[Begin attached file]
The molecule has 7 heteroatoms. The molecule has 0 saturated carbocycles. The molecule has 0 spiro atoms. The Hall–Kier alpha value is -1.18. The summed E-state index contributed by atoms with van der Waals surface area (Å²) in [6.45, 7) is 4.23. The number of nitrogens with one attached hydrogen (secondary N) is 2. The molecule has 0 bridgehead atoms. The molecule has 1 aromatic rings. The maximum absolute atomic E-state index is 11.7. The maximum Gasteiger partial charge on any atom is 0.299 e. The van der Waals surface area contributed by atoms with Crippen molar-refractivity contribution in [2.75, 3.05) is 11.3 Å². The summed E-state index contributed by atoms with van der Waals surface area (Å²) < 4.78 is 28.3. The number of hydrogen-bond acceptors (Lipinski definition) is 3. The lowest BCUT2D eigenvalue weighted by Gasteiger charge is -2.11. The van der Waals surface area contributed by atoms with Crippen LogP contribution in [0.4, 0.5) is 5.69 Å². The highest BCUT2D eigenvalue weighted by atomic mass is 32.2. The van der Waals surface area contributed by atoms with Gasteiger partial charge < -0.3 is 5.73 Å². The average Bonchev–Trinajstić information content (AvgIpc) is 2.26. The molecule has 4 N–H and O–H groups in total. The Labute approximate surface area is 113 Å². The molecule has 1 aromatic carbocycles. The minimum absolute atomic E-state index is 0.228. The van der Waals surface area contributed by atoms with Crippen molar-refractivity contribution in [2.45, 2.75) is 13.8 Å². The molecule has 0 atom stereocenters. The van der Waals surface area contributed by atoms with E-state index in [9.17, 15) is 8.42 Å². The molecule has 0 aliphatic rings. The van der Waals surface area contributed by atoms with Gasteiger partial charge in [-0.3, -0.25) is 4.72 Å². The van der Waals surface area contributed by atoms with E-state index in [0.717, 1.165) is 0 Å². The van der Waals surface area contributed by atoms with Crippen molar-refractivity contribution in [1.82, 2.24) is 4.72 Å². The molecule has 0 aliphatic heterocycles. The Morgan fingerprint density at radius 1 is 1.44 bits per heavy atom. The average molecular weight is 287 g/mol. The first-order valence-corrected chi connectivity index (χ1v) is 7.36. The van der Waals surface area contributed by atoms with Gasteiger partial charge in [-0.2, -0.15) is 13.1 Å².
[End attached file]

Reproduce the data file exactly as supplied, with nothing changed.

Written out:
The molecule has 7 heteroatoms. The molecule has 0 saturated carbocycles. The molecule has 0 spiro atoms. The Hall–Kier alpha value is -1.18. The summed E-state index contributed by atoms with van der Waals surface area (Å²) in [6.45, 7) is 4.23. The number of nitrogens with one attached hydrogen (secondary N) is 2. The molecule has 0 bridgehead atoms. The molecule has 1 aromatic rings. The maximum absolute atomic E-state index is 11.7. The maximum Gasteiger partial charge on any atom is 0.299 e. The van der Waals surface area contributed by atoms with Crippen molar-refractivity contribution in [2.75, 3.05) is 11.3 Å². The summed E-state index contributed by atoms with van der Waals surface area (Å²) < 4.78 is 28.3. The number of hydrogen-bond acceptors (Lipinski definition) is 3. The lowest BCUT2D eigenvalue weighted by Gasteiger charge is -2.11. The van der Waals surface area contributed by atoms with Crippen LogP contribution in [0.4, 0.5) is 5.69 Å². The highest BCUT2D eigenvalue weighted by atomic mass is 32.2. The van der Waals surface area contributed by atoms with Gasteiger partial charge < -0.3 is 5.73 Å². The average Bonchev–Trinajstić information content (AvgIpc) is 2.26. The molecule has 4 N–H and O–H groups in total. The Labute approximate surface area is 113 Å². The molecule has 1 aromatic carbocycles. The minimum absolute atomic E-state index is 0.228. The van der Waals surface area contributed by atoms with Crippen molar-refractivity contribution in [2.45, 2.75) is 13.8 Å². The molecule has 0 atom stereocenters. The van der Waals surface area contributed by atoms with E-state index in [9.17, 15) is 8.42 Å². The molecule has 0 aliphatic rings. The van der Waals surface area contributed by atoms with Gasteiger partial charge in [-0.3, -0.25) is 4.72 Å². The van der Waals surface area contributed by atoms with E-state index in [0.717, 1.165) is 0 Å². The van der Waals surface area contributed by atoms with Crippen molar-refractivity contribution in [1.82, 2.24) is 4.72 Å². The molecule has 0 aliphatic heterocycles. The Morgan fingerprint density at radius 1 is 1.44 bits per heavy atom. The average molecular weight is 287 g/mol. The first-order valence-corrected chi connectivity index (χ1v) is 7.36. The van der Waals surface area contributed by atoms with Gasteiger partial charge in [-0.2, -0.15) is 13.1 Å².